3.4 Connecting international trade and development to human rights law
Beyond State-Centric Law and Legal Doctrine. New Actors and Determinants.
Key words: Social clause; WTO; human rights; development; poverty reduction
Besides domains closely related to international criminal law, international law is generally 'on the move' in many ways. Think of the assurance of international peace and security (ius ad bellum), the regulation of international and national conflicts (ius in bello) and, out of many other examples, the strengthening of the supervisory procedures in international trade law. In addition, there are some trends in general international law which transcend specific fields. The diversification of the sources of international law (for instance soft law as a contribution to and 'evidence' of the creation of customary law), the extension of the number of subjects of international law (for instance minorities and indigenous peoples and to some extent companies) and the growth of institutionalised procedures for the peaceful settlement of disputes (see the just-mentioned procedures, developed in the framework of international trade law, the WTO Panels and Appellate Body are a few examples).
Despite all these developments, one can also state that developments in international law are not taking place very consistently. The evolution in specific fields depends largely on coincidences: personal interest of major players, States willing to do a) but refusing to do b), or major crises leading to change. Against this backdrop, the central question of this part of the research program is: in what ways are conceptual as well as practical developments in the field of the protection of human rights - which in many ways can be seen as landmark developments - really influencing the development of international law in fields such as poverty alleviation and international economic law (the activities of the World Bank, the IMF, the ILO and the WTO)? The research relates to questions de lege lata and de lege ferenda, studied from a Western as well as a non-Western perspective.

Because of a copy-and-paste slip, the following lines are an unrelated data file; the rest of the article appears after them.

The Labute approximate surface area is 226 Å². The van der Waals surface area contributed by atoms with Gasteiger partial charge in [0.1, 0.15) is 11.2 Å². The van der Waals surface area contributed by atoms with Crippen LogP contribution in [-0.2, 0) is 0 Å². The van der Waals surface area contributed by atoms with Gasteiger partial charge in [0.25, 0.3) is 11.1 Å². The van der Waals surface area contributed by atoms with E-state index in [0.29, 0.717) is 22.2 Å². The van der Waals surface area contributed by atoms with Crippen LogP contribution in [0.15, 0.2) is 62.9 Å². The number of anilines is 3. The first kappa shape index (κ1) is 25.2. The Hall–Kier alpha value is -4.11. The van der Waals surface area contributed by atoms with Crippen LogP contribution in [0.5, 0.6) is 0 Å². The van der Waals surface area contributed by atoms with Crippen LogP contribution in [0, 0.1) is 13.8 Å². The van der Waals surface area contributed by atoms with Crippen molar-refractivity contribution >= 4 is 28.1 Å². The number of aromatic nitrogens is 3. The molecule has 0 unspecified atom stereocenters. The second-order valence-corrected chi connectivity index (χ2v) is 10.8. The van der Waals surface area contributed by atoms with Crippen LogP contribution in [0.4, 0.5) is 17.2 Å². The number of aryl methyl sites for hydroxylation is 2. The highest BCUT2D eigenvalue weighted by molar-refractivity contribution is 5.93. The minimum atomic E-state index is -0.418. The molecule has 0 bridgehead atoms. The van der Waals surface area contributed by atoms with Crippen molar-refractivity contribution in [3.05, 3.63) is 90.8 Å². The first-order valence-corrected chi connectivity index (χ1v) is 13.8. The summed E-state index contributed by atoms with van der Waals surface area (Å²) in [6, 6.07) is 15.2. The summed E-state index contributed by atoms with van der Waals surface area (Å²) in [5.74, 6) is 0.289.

Special attention will be paid to the issue of the 'social clause'. There is a growing consensus that States participating in the free trade agreements of the WTO, should not be able to take advantage (economically or otherwise) of human rights abuses like child and forced labour. Products manufactured under such conditions should not be allowed to enter international markets. This discussion is normally referred to as 'the social clause debate'. Since the inception of the WTO, in 1994/5, this debate has not, however, lead to any serious results: it has become fully politicised and it is not to be expected that the WTO Member States are prepared and able to make any progress on this issue in the near future.
Nevertheless, the issue is still extremely important, from a scientific as well as a social point of view. Therefore another path - a 'bypass' operation - will be sought in order to integrate respect for human rights, including the ILO core labour standards, into the work of the WTO. This will be done, by looking at the legal obligations of the WTO, conducting detailed research as to the links between human rights and trade standards and tabling practical solutions which make use of these findings.
Key words: Right to development; economic and social rights